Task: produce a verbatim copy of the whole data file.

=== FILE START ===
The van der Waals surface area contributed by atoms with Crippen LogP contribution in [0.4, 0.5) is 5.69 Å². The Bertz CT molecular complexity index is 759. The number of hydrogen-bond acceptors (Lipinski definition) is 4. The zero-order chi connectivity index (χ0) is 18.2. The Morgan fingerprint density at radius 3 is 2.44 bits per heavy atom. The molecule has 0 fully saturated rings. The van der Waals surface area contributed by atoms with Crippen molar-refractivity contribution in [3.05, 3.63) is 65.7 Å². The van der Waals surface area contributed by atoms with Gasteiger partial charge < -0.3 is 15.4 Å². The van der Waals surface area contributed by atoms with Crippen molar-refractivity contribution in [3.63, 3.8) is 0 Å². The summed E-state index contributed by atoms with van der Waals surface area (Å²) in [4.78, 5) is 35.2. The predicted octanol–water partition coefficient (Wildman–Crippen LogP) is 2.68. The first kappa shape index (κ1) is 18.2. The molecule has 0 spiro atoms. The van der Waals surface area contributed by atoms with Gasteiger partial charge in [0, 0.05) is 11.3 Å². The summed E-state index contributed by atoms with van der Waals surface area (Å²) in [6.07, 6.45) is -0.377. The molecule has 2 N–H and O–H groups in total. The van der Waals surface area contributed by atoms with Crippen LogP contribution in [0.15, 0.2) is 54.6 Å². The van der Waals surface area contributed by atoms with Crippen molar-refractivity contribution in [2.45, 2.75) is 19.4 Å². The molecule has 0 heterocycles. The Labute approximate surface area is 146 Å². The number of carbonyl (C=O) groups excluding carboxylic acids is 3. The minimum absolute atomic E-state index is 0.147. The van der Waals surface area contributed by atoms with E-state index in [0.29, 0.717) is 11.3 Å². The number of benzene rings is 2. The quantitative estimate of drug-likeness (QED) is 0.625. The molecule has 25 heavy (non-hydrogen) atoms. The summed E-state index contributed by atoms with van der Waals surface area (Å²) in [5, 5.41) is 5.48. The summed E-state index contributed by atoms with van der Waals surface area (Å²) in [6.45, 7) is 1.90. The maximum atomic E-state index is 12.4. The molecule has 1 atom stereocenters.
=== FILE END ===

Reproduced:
The van der Waals surface area contributed by atoms with Crippen LogP contribution in [0.4, 0.5) is 5.69 Å². The Bertz CT molecular complexity index is 759. The number of hydrogen-bond acceptors (Lipinski definition) is 4. The zero-order chi connectivity index (χ0) is 18.2. The Morgan fingerprint density at radius 3 is 2.44 bits per heavy atom. The molecule has 0 fully saturated rings. The van der Waals surface area contributed by atoms with Crippen molar-refractivity contribution in [3.05, 3.63) is 65.7 Å². The van der Waals surface area contributed by atoms with Gasteiger partial charge < -0.3 is 15.4 Å². The van der Waals surface area contributed by atoms with Crippen molar-refractivity contribution in [3.63, 3.8) is 0 Å². The summed E-state index contributed by atoms with van der Waals surface area (Å²) in [4.78, 5) is 35.2. The predicted octanol–water partition coefficient (Wildman–Crippen LogP) is 2.68. The first kappa shape index (κ1) is 18.2. The molecule has 0 spiro atoms. The van der Waals surface area contributed by atoms with Gasteiger partial charge in [0, 0.05) is 11.3 Å². The summed E-state index contributed by atoms with van der Waals surface area (Å²) in [6.07, 6.45) is -0.377. The molecule has 2 N–H and O–H groups in total. The van der Waals surface area contributed by atoms with Crippen LogP contribution in [0.15, 0.2) is 54.6 Å². The van der Waals surface area contributed by atoms with Crippen molar-refractivity contribution in [2.45, 2.75) is 19.4 Å². The molecule has 0 heterocycles. The Labute approximate surface area is 146 Å². The number of carbonyl (C=O) groups excluding carboxylic acids is 3. The minimum absolute atomic E-state index is 0.147. The van der Waals surface area contributed by atoms with E-state index in [0.29, 0.717) is 11.3 Å². The number of benzene rings is 2. The quantitative estimate of drug-likeness (QED) is 0.625. The molecule has 25 heavy (non-hydrogen) atoms. The summed E-state index contributed by atoms with van der Waals surface area (Å²) in [5, 5.41) is 5.48. The summed E-state index contributed by atoms with van der Waals surface area (Å²) in [6.45, 7) is 1.90. The maximum atomic E-state index is 12.4. The molecule has 1 atom stereocenters.